Emergency medicineBMJ 2002; 324 doi: https://doi.org/10.1136/bmj.324.7343.958 (Published 20 April 2002) Cite this as: BMJ 2002;324:958
- Daniel M Fatovich (Daniel.Fatovich@health.wa.gov.au), specialist in emergency medicine
- Royal Perth Hospital, Wellington Street, Perth WA 6000, Australia
Most people believe that the emergency department is always available to help provide non-elective acute hospital care. Daniel Fatovich explains why this is not necessarily so
Emergency medicine is a field of practice based on the knowledge and skills required for the prevention, diagnosis, and management of the acute and urgent aspects of illness and injury affecting patients of all age groups with a full spectrum of undifferentiated physical and behavioural disorders.1 It is a specialty in which time is critical. Anyone who has been to an emergency department will appreciate that it is a complex and often turbulent environment. The emergency department is like the fire brigade—you hope you won't need it, but if you do, you expect a timely response.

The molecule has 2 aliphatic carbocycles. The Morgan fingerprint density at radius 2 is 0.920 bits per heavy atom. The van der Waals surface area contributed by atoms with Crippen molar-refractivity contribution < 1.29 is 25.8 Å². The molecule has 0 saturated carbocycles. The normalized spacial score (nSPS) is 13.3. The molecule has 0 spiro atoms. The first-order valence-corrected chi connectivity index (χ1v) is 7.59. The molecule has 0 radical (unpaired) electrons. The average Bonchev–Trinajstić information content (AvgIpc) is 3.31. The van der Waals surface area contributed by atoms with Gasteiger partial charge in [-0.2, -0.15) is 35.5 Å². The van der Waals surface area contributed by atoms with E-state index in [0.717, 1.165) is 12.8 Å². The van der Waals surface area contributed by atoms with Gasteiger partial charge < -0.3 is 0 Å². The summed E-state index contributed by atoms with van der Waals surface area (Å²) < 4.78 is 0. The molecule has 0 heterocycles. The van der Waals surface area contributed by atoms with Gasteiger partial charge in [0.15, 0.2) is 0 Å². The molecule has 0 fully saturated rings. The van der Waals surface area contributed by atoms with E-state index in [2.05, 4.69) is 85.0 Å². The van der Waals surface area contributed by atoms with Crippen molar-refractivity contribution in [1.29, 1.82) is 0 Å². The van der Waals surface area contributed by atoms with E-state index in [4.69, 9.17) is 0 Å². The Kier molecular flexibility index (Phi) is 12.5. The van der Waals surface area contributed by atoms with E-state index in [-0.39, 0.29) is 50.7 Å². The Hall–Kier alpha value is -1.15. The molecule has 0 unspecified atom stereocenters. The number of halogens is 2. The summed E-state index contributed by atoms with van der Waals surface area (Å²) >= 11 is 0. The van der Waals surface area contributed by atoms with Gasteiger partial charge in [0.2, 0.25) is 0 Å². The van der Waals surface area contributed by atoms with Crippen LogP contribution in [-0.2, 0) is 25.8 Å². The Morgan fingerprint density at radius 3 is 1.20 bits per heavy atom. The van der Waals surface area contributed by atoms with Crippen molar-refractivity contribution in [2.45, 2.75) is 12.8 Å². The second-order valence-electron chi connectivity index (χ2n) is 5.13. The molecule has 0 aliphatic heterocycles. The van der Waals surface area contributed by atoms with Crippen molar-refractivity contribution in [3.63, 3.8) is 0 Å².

Emergency medicine is a fairly new specialty. Resuscitation, toxicology, and clinical criteria for imaging represent some of the core topics of the practice of emergency medicine. This review focuses on these key areas and underlines the major problem that the specialty faces—namely, overcrowding.
Overcrowding is the most serious issue confronting emergency departments in the developed world, with quality and timeliness of emergency care being compromised
Amiodarone is the antiarrhythmic drug of choice for cardiac arrest due to shock refractory ventricular fibrillation and ventricular tachycardia
For calcium channel blocker toxicity, the induction of hyperinsulinaemia and euglycaemia has striking bemefits
Octreotide prevents the rebound hypoglycaemia of sulphonylurea overdose
Validated clinical criteria for requesting imaging have been developed for cervical spine injury and are being developed for minor head injury
Many advances have been made in emergency medicine recently. I surveyed colleagues both locally and internationally to nominate suitable topics. The topics I have chosen were considered to be clinically useful and educational. They reflect subjects of change or advancement. Once the topics were chosen, I performed a directed review …